Alumni Events

February 6, 2015 at 10:45 pm

10th Annual Graduate History Conference, Feb. 6-7

The 10th Annual Graduate History Conference is a celebration of the Contemporary History Institute’s 30th anniversary, with a keynote on Feb. 6 and presentations on Feb. 7.

The goal for the conference is to foster a dialogue between current graduate students and alumni. Beyond building relationships between current and former students, the conference is intended to provide graduate students  with information regarding the transition from student to professional historian.

The conference opens on Friday, Feb. 6, at 7 p.m. with a keynote address by Dr. Steven Conn of Ohio State University, speaking on “The Anti-Urban Impulse, or Why Americans Don’t Like Their Cities” in the Nelson Commons Ballroom.

On Saturday, Feb. 7, registration opens at 8:15 a.m. in Baker 237, and a wide array of topics will be covered in sessions running all day until 5 p.m. at various locations in Baker Center and Alden Library.

Session 1, 9-10:50 a.m.

Panel 1: “The Modern World” – Baker 230

Chair: Robert Davis, School of Advanced Military Studies, “The Fog of Grand Strategy”

Brad Eidahl, Ohio University, ”A Real Problem: The End of the Apertura and the Rise of Fransico Javier Cuadra in Pinochet’s Chile”

Panel 2: “Society and Politics” – Baker 231

Chair: William Knoblauch, Finlandia University, “Containing the Day After: The Reagan Administration’s Co-Option of an Antinuclear Media Event”

Chad Holmes, West Virginia University, “Navigating Troubled Waters: Debtor Petitioning in the Early Republic”

Session 2, 11 a.m.-12:50 p.m.

Panel 3: “The Military and Historical Memory” – Baker 231

Chair: Stephen Taaffe, Austin State University, “American Combat Generals in the Korean War, 1950-1951”

Alex Lovelace, Ohio University, “Ike’s Troubleshooter”

Kelly Brown, Ohio University,: “Everybody Here is Crazy: Images of the Physically and Psychologically Disabled on Television’s M*A*S*H”

Steven Remy, Brooklyn College CUNY, “On Massacres, Military Commissions, and Memory: Untangling Post-Nazi German History”

Panel 4: “Women, Gender and Sexuality”- Alden Library 319

Chair: Carolyn Lewis, Grinnell College, “A Right to Choose? The Chicago Maternity Center and the Home Birth Movement in the 1960s and 1970s”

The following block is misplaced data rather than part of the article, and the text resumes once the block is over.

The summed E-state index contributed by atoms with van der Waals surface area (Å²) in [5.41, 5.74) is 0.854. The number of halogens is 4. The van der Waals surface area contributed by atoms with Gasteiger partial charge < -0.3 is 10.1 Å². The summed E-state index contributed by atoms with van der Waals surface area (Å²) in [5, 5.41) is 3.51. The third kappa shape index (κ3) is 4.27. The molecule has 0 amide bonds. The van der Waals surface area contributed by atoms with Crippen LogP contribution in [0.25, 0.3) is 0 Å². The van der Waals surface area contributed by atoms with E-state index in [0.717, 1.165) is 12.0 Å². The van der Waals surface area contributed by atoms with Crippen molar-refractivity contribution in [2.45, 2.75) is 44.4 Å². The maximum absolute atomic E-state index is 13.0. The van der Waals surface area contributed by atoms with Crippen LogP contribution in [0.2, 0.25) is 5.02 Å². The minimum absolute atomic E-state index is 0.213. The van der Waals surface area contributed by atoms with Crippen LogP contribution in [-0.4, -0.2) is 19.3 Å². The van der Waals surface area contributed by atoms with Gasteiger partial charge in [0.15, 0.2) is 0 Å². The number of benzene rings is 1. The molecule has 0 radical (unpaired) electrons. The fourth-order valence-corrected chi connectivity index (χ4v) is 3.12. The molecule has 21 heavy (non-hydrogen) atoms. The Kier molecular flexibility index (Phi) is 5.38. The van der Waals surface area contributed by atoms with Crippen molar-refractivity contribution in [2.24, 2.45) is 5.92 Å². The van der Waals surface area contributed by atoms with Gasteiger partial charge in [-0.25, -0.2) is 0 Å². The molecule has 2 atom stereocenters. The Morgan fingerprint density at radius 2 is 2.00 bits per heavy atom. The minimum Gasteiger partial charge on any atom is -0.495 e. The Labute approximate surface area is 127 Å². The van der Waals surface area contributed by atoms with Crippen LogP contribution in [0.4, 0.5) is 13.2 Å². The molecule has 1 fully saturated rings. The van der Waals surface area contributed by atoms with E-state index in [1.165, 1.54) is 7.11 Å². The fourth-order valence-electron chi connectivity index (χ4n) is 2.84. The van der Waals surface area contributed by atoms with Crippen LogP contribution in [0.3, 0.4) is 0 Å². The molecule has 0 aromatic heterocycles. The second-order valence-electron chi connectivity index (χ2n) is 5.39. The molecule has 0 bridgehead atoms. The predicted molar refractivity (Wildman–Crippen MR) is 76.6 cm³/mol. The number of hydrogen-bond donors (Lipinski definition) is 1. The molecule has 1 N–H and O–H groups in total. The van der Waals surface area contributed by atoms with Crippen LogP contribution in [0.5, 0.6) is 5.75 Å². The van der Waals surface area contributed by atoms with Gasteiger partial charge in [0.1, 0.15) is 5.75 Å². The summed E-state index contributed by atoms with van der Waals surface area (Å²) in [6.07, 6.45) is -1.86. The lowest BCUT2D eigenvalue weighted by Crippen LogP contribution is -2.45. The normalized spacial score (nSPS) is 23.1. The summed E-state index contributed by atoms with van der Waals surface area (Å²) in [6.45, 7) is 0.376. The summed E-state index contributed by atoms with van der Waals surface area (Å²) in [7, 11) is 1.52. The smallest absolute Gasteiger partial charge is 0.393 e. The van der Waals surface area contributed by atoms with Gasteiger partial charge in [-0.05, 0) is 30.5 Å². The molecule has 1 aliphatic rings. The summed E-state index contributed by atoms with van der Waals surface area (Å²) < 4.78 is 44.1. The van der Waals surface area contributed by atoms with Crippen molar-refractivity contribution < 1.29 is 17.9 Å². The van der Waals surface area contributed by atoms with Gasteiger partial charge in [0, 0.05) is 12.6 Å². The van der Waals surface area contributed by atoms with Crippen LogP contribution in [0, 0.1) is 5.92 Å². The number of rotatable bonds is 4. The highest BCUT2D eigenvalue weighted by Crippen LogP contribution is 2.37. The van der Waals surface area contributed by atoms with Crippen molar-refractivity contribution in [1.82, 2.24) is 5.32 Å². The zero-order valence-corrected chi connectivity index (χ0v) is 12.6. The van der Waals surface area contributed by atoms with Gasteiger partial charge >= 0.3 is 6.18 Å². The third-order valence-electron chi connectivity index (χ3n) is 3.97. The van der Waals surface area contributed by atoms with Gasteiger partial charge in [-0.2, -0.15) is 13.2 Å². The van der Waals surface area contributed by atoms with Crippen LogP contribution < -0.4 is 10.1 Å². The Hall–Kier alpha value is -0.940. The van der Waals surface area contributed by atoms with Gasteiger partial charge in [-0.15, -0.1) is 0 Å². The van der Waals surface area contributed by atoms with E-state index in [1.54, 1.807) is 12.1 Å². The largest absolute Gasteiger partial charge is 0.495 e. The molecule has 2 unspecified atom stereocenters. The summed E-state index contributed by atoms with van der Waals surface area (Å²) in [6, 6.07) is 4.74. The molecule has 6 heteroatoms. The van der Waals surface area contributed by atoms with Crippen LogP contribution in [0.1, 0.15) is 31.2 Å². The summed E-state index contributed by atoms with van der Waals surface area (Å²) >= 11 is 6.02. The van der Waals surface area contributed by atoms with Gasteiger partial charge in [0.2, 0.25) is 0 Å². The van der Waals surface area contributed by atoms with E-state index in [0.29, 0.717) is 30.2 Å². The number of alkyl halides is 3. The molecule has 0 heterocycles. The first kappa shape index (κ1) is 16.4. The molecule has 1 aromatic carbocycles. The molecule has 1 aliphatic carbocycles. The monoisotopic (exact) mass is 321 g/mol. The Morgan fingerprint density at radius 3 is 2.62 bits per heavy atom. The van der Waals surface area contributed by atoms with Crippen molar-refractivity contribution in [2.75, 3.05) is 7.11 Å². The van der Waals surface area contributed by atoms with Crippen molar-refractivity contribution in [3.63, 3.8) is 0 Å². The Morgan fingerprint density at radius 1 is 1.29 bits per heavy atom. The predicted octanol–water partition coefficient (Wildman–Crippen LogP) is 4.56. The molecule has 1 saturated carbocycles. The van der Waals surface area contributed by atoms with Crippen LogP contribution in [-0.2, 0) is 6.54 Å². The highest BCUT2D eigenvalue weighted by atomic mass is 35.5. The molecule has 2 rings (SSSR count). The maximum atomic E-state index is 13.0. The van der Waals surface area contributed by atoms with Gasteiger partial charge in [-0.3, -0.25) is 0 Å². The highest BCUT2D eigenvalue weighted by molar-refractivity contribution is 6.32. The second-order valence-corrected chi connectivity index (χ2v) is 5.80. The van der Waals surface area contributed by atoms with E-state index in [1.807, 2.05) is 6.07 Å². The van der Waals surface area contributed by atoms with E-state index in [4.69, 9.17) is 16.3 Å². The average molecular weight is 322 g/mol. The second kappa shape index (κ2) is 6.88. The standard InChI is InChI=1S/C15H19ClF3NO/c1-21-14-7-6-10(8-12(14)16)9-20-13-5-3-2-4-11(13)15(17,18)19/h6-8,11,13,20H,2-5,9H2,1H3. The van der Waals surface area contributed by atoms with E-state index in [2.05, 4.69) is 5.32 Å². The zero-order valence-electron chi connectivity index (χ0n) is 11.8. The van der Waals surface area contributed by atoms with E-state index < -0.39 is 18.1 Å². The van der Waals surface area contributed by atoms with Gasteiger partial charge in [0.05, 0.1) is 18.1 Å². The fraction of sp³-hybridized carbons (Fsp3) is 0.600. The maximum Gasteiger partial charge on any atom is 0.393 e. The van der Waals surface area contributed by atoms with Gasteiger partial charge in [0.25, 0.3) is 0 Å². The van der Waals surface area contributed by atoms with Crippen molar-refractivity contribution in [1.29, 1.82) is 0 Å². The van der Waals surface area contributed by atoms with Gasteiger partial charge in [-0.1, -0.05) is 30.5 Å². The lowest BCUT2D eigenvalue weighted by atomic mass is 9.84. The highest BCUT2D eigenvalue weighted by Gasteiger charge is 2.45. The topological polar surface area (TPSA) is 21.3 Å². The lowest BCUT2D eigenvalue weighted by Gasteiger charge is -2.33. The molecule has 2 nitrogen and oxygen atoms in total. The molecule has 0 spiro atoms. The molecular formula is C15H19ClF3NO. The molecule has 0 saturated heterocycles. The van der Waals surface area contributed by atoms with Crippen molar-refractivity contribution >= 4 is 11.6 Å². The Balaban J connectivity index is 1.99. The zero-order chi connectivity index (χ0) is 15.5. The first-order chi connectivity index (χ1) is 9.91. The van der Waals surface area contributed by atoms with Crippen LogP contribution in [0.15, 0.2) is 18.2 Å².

Alecia P. Long, Louisiana State University, “Crime Against Nature: New Orleans, Homosexuality, and the Search for Conspirators in the Assassination of JFK”

Scott Kaufman, Francis Marion University, “Rosalynn Carter and the Office of the First Lady”

Bonnie Hagerman, University of Virginia, “Race, Gender, and Film: Black Sportswomen on the Big Screen”

Lunch, 12:50-2 p.m.

Session 3, 2:10-4 p.m.

Panel 5: “U.S. Foreign Diplomacy” – Baker 230

Chair: Marc Selverstone, University of Virginia

Jeff Bloodworth, Gannon University, “Carl Albert”

Alessandro Brogi, University of Arkansas, “Why We Should Re-Evaluate U.S.-Western European Relations in the 1970s”

Michelle Mayhew, Ohio University, “Chasing Progress: Industrialization, Sustainable Development, and the Alliance for Progress in Peru”

Panel 6: “Society and Culture” – Alden Library 319

Chair: Svetlana Paulson, Southern Arkansas University, “American Recollections of Daily Life in Dual-Power Petrograd”

Mark Benbow, Marymount University, “Liquid Bread”

Raymond Haberski, Indiana University-Purdue University Indianapolis: “Steven  Spielberg and the End of Film Criticism”

Jasper Verschoor, Ohio University, “Futuribles: Anticipating the Future after the End of Ideology”

Session 4, 4:10-5 p.m.

Panel 7: “Professional Development” – Baker 231

Chair: Eryn Kane, Ohio University

Commentators: Carolyn Lewis, Robert Davis, Stephen Taaffe, Svetlana Paulson, and Mark Selverstone

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